In the past, visitors to the Temple of Apollo at Delphi were greeted with an inscription that read: Know thyself!
Over the years the phrase has collected many meanings. For our purposes I will assume that the god was saying that you should know that you are mortal, not immortal; vulnerable, not invulnerable.
Knowing your limitations and not taking unnecessary risks seems like good practical and spiritual advice.
Consider the murder of Sarai Sierra. As you know the Staten Island housewife flew off to Turkey in order to pursue her interest in photography. When she failed to make her return flight, the Turkish authorities launched an extensive manhunt. After a few days, they found her bruised and beaten body in a seedy part of Istanbul. She had been murdered.
Information about the case is spotty and unclear. Many have asked what she, a married woman, mother of two children, was doing traveling to an exotic foreign country. Some have found it strange that a woman who was going to take photographs had no photographic equipment beyond her iPhone.
And then there are the salacious rumors. When her husband hacked into her email account, he found that she had been communicating with a Turkish man. The man was brought in for questioning and admitted that he had had carnal relations with Sierra the day before she died.
It has also been reported that Sierra also took short side trips to Amsterdam and Berlin. On her trip to Amsterdam she stayed with a man she had only known through online communications. The man denies that anything sexual happened between them.
It seems unlikely, as some have imagined that she was a drug courier, but it does make sense to say that she went abroad in search of sexual thrills.
The Daily Mail report suggests that Sierra had been spending some of her time chatting up Turkish men.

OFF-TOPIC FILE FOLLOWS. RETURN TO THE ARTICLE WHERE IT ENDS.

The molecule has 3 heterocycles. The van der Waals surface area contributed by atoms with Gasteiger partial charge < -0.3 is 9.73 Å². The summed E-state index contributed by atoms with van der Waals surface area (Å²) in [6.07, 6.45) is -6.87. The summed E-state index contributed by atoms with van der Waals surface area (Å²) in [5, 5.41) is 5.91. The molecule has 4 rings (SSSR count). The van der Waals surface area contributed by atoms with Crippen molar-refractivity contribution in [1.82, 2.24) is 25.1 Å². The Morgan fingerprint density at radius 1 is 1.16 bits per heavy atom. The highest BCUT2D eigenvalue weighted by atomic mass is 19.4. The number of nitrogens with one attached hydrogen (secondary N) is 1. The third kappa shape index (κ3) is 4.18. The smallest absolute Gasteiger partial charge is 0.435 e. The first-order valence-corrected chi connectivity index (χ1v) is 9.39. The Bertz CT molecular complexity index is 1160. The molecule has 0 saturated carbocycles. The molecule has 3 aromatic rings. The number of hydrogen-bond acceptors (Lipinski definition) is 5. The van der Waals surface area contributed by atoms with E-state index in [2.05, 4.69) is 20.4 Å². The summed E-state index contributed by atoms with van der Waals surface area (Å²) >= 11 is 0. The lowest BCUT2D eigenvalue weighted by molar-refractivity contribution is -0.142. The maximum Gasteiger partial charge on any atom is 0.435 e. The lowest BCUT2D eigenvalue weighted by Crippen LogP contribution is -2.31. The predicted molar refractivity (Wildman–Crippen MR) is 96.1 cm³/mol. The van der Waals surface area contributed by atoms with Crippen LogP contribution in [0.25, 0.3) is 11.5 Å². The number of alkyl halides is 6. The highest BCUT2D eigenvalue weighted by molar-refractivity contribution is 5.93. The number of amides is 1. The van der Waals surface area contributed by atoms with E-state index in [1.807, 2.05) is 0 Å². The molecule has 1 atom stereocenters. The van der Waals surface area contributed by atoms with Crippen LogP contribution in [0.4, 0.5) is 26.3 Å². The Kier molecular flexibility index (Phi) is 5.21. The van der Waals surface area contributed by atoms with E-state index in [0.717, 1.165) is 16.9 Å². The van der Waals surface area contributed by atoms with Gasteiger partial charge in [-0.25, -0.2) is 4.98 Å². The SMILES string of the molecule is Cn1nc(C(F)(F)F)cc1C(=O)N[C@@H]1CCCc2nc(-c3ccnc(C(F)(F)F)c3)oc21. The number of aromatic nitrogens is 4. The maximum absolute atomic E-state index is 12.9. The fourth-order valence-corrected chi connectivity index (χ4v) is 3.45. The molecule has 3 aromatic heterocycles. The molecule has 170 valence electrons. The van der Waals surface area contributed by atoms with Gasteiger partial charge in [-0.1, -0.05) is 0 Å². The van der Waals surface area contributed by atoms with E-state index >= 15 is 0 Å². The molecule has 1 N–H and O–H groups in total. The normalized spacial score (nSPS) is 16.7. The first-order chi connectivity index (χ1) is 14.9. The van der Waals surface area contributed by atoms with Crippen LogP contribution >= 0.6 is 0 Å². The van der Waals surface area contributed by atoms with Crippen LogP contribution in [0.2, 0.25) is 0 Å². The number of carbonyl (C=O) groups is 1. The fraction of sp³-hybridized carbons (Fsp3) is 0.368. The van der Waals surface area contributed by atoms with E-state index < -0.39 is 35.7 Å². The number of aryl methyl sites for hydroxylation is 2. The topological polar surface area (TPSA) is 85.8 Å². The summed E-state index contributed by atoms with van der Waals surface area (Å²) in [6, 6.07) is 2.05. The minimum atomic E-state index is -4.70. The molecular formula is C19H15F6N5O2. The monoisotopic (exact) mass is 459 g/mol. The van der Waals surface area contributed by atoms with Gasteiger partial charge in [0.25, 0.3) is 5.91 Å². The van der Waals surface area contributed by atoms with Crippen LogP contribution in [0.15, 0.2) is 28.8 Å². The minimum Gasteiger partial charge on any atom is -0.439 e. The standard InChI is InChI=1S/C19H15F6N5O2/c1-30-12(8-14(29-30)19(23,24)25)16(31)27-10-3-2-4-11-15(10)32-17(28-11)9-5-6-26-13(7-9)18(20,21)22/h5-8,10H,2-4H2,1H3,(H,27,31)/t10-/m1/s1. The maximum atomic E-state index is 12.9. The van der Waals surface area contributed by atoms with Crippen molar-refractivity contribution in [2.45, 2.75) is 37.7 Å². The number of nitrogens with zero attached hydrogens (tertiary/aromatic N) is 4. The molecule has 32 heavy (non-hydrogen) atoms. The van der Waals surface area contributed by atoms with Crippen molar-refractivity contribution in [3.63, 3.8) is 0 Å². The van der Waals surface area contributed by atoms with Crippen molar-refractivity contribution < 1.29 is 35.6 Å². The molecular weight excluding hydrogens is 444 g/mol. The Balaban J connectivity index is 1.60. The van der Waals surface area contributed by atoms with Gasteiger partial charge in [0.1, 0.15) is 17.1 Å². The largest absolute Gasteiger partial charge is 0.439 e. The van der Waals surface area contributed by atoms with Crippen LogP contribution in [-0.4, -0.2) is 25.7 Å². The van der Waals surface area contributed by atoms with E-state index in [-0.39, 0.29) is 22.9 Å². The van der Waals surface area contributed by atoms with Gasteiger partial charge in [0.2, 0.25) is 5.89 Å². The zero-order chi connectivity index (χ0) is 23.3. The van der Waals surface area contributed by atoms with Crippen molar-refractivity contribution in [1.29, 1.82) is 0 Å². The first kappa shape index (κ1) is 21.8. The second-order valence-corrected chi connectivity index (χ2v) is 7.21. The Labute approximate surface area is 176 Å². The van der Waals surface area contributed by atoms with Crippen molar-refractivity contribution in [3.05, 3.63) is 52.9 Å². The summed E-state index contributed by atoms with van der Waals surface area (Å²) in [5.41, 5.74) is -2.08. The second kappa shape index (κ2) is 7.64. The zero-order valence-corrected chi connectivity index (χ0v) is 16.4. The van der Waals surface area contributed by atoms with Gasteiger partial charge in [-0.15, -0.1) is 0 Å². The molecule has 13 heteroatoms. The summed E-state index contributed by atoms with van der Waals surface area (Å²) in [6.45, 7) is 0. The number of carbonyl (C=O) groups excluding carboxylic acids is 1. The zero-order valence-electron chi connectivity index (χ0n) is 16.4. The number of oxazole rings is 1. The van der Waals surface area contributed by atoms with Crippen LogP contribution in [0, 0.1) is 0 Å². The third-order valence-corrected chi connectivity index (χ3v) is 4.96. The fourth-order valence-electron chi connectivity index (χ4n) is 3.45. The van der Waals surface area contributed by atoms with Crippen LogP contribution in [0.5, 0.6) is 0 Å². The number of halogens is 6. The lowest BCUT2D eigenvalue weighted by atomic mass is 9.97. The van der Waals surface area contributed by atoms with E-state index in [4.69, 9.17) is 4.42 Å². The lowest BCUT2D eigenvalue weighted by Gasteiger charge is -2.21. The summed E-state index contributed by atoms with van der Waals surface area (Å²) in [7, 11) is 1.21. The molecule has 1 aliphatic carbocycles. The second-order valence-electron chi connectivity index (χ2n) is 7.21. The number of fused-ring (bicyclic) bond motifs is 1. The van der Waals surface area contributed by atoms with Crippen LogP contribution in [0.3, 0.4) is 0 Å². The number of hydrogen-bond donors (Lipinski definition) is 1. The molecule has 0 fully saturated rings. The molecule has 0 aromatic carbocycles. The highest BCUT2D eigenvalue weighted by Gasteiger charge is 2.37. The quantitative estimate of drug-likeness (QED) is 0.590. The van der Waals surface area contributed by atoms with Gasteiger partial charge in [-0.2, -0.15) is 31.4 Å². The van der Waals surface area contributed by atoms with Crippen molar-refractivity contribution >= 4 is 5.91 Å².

Why Istanbul? Perhaps because it is reputed to be a fairly safe city. Perhaps because it has an exotic side that she found exciting. Perhaps she craved the kind of excitement that accompanies danger.
This hypothesis is supported by some of her husband’s tweets. The Daily Mail calls them "cryptic," but I beg to differ. Sierra’s husband tweeted: “Don’t cheat in relationship. If you are not happy just leave.”
To me this says that she had been unhappy in her marriage, that she had been looking for an extramarital dalliance or two and did not want to break up her marriage and her family over it.
Sierra had been married for fourteen years; she had two boys, 9 and 11. Some people might consider it a good situation. Sierra seems to have considered it stifling and repressive.
But, if she was looking for some extracurricular thrills she apparently did not want to find them in her own neighborhood or in a place where she could be recognized and exposed.
Then, there is the matter of a woman traveling along. Some reports suggested that she had planned to travel with a friend. Later, the friend denied having committed to the trip.
Some people have dared to suggest that it is too dangerous for a woman to be traveling alone to a place like Turkey. Others retort that Turkey is far safer than, say, Chicago. Still others note that Muslim men have often abused Western and Westernized women. Turkey is surely not the worst of the lot, but the country has been becoming more Islamist and this is normally not a good thing for women. .